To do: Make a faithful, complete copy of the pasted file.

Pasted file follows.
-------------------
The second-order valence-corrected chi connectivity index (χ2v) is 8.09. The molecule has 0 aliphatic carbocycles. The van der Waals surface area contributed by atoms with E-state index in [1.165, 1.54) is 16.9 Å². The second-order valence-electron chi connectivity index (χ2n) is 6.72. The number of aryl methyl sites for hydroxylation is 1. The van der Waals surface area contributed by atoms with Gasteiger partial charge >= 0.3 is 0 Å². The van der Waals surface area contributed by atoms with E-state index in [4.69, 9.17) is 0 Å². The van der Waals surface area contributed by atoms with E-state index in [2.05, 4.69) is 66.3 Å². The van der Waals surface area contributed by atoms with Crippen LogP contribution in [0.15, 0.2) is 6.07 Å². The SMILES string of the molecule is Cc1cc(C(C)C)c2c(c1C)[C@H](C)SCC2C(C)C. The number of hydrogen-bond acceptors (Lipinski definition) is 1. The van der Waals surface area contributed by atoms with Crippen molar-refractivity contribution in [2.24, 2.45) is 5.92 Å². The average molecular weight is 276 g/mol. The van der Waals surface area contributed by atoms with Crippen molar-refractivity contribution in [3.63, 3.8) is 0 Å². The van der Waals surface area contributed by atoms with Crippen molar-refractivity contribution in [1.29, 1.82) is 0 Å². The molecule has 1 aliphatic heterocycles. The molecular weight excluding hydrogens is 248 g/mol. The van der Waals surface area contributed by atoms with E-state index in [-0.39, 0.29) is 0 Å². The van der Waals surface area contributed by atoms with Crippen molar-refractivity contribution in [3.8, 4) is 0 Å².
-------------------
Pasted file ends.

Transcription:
The second-order valence-corrected chi connectivity index (χ2v) is 8.09. The molecule has 0 aliphatic carbocycles. The van der Waals surface area contributed by atoms with E-state index in [1.165, 1.54) is 16.9 Å². The second-order valence-electron chi connectivity index (χ2n) is 6.72. The number of aryl methyl sites for hydroxylation is 1. The van der Waals surface area contributed by atoms with Gasteiger partial charge >= 0.3 is 0 Å². The van der Waals surface area contributed by atoms with E-state index in [4.69, 9.17) is 0 Å². The van der Waals surface area contributed by atoms with E-state index in [2.05, 4.69) is 66.3 Å². The van der Waals surface area contributed by atoms with Crippen LogP contribution in [0.15, 0.2) is 6.07 Å². The SMILES string of the molecule is Cc1cc(C(C)C)c2c(c1C)[C@H](C)SCC2C(C)C. The number of hydrogen-bond acceptors (Lipinski definition) is 1. The van der Waals surface area contributed by atoms with Crippen molar-refractivity contribution in [2.24, 2.45) is 5.92 Å². The average molecular weight is 276 g/mol. The van der Waals surface area contributed by atoms with Crippen molar-refractivity contribution in [3.63, 3.8) is 0 Å². The van der Waals surface area contributed by atoms with Crippen molar-refractivity contribution in [1.29, 1.82) is 0 Å². The molecule has 1 aliphatic heterocycles. The molecular weight excluding hydrogens is 248 g/mol. The van der Waals surface area contributed by atoms with E-state index in [-0.39, 0.29) is 0 Å². The van der Waals surface area contributed by atoms with Crippen molar-refractivity contribution in [3.8, 4) is 0 Å².